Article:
The OGAs latest decommissioning cost projection has been captured in its 'UKCS Decommissioning - 2018 Cost Estimate Report'. The report cites that the estimated cost of decommissioning oil and gas infrastructure on the UK Continental Shelf (UKCS) has reduced from last year’s baseline. The recent assessment tracks progress with a reduction from £59.7bn to £58bn.
Our Director of Assessment Management and Decommissioning, Steve Gilbert discusses what this means for operators and stakeholders, and if this cost reduction trajectory is sustainable. It’s no secret that as the cost of decommissioning doesn’t lie solely with the operator, that the government has challenged the industry to reduce decommissioning costs by at least 35%. And it’s in everyone’s interest; the operator doesn’t want a weighty decommissioning cost liability on their books and the government doesn’t want to have to subsidise an activity that has no return on investment and depletes the public purse.
Since the oil price collapse of 2014, the operating cost of the industry has drastically reduced. The deflation in rig rates provides a ready example. Rigs that were once fetching close to $250,000 per day are now lucky to make $100,000 and this reduction is reflected throughout the whole service sector. For most this is good news, as costs have fallen in line with commodity prices, some E&P projects have become more commercial. This has also proved advantageous for decommissioning projects, where associated costs have also fallen. Many companies have taken the opportunity to write down their Asset Retirement Obligations (ARO) in line with falling supply chain costs.
It must be understood that the latest report shows that, in real terms, despite including more assets and infrastructure than the previous year, estimated costs from 2018 onwards are lower However it can be argued that this is due to lower supply chain costs and not necessarily improved methods of delivery.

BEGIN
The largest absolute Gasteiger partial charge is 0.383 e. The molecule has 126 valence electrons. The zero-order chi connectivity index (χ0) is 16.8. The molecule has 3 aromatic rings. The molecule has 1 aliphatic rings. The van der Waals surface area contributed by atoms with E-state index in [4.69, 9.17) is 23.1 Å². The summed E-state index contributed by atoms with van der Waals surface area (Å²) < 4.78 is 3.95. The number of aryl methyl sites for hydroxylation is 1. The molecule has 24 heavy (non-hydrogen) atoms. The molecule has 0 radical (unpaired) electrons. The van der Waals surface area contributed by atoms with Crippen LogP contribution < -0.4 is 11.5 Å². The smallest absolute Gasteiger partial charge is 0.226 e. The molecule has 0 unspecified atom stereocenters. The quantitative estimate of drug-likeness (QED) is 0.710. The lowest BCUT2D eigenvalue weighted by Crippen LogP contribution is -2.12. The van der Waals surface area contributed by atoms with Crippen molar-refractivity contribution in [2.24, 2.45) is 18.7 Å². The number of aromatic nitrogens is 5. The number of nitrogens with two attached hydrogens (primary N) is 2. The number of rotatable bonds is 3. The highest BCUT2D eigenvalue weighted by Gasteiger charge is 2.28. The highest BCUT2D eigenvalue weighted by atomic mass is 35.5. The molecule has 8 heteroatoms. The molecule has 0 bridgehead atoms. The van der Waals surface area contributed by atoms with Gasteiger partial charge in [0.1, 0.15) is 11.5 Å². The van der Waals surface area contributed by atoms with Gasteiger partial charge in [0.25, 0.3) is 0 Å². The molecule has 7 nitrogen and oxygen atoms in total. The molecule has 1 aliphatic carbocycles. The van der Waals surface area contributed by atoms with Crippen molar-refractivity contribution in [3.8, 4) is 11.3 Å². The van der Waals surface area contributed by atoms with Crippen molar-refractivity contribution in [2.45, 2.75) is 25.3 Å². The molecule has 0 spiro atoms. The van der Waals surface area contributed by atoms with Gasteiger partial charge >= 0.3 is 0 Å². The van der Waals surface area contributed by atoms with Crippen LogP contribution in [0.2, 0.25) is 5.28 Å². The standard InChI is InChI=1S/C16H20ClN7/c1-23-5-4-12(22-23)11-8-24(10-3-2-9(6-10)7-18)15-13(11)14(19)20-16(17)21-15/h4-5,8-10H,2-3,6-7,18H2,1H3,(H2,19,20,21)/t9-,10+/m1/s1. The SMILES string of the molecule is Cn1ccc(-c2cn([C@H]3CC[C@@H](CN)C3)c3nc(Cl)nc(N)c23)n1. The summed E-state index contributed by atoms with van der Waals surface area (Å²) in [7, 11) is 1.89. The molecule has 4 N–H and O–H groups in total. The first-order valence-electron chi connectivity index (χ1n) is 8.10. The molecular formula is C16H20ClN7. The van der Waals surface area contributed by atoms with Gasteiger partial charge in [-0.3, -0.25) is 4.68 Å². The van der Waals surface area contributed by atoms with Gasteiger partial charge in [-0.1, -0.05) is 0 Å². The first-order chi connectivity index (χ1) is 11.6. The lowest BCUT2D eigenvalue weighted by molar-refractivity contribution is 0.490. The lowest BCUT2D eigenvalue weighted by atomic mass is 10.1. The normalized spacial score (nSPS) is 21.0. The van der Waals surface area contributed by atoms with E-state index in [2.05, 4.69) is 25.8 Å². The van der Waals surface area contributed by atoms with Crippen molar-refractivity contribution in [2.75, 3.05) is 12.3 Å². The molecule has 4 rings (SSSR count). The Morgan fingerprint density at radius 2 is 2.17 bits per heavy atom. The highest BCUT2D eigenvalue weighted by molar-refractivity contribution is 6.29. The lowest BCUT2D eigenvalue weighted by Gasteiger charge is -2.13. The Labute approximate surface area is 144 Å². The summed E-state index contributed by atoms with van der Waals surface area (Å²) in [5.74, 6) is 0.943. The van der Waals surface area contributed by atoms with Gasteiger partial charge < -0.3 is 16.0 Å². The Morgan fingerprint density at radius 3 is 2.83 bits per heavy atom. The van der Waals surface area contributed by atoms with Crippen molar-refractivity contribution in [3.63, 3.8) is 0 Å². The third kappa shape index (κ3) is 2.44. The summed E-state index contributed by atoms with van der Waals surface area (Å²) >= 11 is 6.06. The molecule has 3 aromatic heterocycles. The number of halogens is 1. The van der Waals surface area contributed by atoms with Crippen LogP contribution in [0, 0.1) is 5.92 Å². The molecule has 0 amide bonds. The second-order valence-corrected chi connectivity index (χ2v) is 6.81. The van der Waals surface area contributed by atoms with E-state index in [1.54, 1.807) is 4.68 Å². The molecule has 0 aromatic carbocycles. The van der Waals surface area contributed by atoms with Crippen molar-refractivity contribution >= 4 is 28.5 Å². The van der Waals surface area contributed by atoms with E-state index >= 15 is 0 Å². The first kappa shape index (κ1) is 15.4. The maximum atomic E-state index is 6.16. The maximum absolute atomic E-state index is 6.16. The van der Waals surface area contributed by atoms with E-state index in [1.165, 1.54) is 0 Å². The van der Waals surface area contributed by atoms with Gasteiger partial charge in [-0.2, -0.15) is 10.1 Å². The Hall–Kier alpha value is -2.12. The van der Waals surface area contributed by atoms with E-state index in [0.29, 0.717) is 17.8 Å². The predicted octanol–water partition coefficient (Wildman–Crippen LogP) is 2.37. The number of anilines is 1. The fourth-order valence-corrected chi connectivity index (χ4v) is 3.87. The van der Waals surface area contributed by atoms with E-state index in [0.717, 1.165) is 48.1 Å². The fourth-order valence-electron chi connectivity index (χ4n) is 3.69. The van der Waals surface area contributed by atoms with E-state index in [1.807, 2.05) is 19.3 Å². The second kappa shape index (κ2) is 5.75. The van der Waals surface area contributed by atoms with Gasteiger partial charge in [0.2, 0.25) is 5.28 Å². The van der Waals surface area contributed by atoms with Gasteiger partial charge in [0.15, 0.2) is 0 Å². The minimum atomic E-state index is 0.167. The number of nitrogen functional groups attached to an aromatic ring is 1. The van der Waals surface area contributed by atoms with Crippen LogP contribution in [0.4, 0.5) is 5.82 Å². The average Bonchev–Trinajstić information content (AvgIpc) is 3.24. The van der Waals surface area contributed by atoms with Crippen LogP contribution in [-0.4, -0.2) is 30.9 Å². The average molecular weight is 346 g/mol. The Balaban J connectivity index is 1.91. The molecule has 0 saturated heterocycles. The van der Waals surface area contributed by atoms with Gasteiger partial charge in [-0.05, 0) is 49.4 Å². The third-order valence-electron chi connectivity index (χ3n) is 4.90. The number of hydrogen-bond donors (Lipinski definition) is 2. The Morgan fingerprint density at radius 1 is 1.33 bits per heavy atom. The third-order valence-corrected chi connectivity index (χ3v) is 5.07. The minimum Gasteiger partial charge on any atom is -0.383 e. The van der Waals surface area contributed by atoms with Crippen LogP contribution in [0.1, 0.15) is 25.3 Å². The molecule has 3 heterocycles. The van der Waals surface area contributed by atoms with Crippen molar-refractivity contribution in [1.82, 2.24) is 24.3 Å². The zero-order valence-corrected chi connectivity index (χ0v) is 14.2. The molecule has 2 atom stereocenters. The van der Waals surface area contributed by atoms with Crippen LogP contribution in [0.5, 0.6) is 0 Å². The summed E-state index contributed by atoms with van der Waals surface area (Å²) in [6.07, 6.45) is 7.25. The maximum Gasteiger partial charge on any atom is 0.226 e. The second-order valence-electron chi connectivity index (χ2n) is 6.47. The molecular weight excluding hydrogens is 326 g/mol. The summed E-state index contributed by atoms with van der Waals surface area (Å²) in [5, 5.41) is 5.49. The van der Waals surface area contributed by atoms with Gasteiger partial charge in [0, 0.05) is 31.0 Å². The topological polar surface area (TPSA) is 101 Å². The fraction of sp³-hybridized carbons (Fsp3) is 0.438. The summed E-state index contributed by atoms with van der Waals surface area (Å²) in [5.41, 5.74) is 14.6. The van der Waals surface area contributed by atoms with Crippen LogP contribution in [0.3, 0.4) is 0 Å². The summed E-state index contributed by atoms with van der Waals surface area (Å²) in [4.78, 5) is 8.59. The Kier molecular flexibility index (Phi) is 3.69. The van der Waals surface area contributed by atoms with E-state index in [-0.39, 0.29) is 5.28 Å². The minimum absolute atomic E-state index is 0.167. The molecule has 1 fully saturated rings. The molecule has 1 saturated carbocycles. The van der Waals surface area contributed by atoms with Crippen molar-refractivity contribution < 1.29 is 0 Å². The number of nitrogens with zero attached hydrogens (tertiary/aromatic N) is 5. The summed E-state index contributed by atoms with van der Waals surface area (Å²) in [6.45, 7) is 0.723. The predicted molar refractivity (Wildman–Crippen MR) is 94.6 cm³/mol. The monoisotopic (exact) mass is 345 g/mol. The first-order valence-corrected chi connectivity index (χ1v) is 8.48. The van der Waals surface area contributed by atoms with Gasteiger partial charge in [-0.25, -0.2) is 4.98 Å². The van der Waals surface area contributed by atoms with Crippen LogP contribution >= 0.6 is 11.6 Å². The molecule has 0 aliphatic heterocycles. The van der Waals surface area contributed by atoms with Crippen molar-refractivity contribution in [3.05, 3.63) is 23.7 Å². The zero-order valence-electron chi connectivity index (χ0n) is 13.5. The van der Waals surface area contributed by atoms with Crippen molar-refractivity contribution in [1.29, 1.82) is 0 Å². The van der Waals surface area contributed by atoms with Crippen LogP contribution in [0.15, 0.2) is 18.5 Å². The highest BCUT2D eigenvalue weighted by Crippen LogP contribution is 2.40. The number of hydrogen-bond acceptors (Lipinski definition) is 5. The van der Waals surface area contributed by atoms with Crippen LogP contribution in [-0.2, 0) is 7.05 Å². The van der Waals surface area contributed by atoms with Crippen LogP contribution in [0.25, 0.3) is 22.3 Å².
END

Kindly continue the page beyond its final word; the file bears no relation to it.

The challenge is that reduced costs and improved commodity prices will create opportunities. These will inevitably lead to increased levels of activity and consequently stimulate an increase in operating costs. This is the challenge that the industry now faces with regard to decommissioning costs. For the past few years decommissioning has been something of a life boat for the industry. Valuable people and infrastructure has been diverted into decommissioning in order to protect them from the worst ravages of the down turn. As markets improve these resources will be diverted back into more revenue generating projects.
All the metrics available show a reduction in the cost of decommissioning operations over the last two to three years. The question is, how much of this has been the result of lower day rates. The OGAs aim to reduce the cost of decommissioning by 1/3 now seems to be under threat from the returning health of the oil and gas sector.
Costs reductions can be achieved in a few ways. Firstly, there is the reduction in unit costs, which we have seen through reduced levels of activity leading to much tighter competition on the supply side. Secondly there are the economies of scale, accessed by large multi operator campaigns. Thirdly an increased operating efficiency due to familiarity and lessons learned. There is also the prospect of new technology and techniques that may ultimately reduce time and therefore costs.
It is likely that there will be few opportunities soon for costs to fall further as a result of continued pressure on the supply chain. Resources are getting scarcer as both people and equipment retire or leave the sector. We may already be at the point where we do not have sufficient quality resources to service the industry as it is. Few if any large scale consolidated decommissioning programmes are currently being discussed, so the economies of scale are not easy to identify at this time. Similarly, the decommissioning industry is still in its early days so the increased efficiency due to task familiarity is yet to be realised.
The OGA faces a difficult task, many of the levers for cost reduction are not easily within its grasp. A re-evaluation of the decommissioning requirements could be an option to explore. A review of the work scopes currently mandated might be worth conducting. Nobody sensible would suggest cutting corners and endangering safety or the environment, but neither is it sensible to spend more than is necessary. A good proportion of this cost will be borne by public funds and what is spent on decommissioning cannot be spent elsewhere. Perhaps the one thing that could deliver the cost savings desired is to do less. It sounds like a simplistic answer to a tricky question but maybe the answer to spending 35% less is do 35% less.
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